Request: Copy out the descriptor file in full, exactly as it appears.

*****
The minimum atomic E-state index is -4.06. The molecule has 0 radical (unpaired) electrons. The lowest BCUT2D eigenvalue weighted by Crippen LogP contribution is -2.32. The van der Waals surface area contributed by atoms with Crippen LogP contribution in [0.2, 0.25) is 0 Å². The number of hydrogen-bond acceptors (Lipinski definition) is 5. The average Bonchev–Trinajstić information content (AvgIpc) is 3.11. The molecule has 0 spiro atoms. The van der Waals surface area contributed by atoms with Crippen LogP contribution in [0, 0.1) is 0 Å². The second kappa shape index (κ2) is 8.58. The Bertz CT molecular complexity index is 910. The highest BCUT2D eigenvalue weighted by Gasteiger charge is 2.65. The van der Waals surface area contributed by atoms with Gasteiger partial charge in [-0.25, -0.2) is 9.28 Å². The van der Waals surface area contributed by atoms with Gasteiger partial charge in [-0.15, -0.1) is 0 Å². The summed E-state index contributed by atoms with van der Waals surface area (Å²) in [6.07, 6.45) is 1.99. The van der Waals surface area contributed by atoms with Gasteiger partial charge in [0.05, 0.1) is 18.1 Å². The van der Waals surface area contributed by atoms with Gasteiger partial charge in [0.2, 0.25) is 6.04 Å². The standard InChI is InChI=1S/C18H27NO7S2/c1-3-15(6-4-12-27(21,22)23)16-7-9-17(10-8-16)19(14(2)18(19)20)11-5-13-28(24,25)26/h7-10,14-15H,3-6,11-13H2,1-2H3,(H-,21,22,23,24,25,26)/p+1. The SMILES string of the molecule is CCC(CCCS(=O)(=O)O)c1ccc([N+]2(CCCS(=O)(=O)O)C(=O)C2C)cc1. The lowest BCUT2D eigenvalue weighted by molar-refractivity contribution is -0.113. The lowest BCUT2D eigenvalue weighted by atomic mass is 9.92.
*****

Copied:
The minimum atomic E-state index is -4.06. The molecule has 0 radical (unpaired) electrons. The lowest BCUT2D eigenvalue weighted by Crippen LogP contribution is -2.32. The van der Waals surface area contributed by atoms with Crippen LogP contribution in [0.2, 0.25) is 0 Å². The number of hydrogen-bond acceptors (Lipinski definition) is 5. The average Bonchev–Trinajstić information content (AvgIpc) is 3.11. The molecule has 0 spiro atoms. The van der Waals surface area contributed by atoms with Crippen LogP contribution in [0, 0.1) is 0 Å². The second kappa shape index (κ2) is 8.58. The Bertz CT molecular complexity index is 910. The highest BCUT2D eigenvalue weighted by Gasteiger charge is 2.65. The van der Waals surface area contributed by atoms with Gasteiger partial charge in [-0.25, -0.2) is 9.28 Å². The van der Waals surface area contributed by atoms with Gasteiger partial charge in [-0.15, -0.1) is 0 Å². The summed E-state index contributed by atoms with van der Waals surface area (Å²) in [6.07, 6.45) is 1.99. The van der Waals surface area contributed by atoms with Gasteiger partial charge in [0.05, 0.1) is 18.1 Å². The van der Waals surface area contributed by atoms with Gasteiger partial charge in [0.2, 0.25) is 6.04 Å². The standard InChI is InChI=1S/C18H27NO7S2/c1-3-15(6-4-12-27(21,22)23)16-7-9-17(10-8-16)19(14(2)18(19)20)11-5-13-28(24,25)26/h7-10,14-15H,3-6,11-13H2,1-2H3,(H-,21,22,23,24,25,26)/p+1. The SMILES string of the molecule is CCC(CCCS(=O)(=O)O)c1ccc([N+]2(CCCS(=O)(=O)O)C(=O)C2C)cc1. The lowest BCUT2D eigenvalue weighted by molar-refractivity contribution is -0.113. The lowest BCUT2D eigenvalue weighted by atomic mass is 9.92.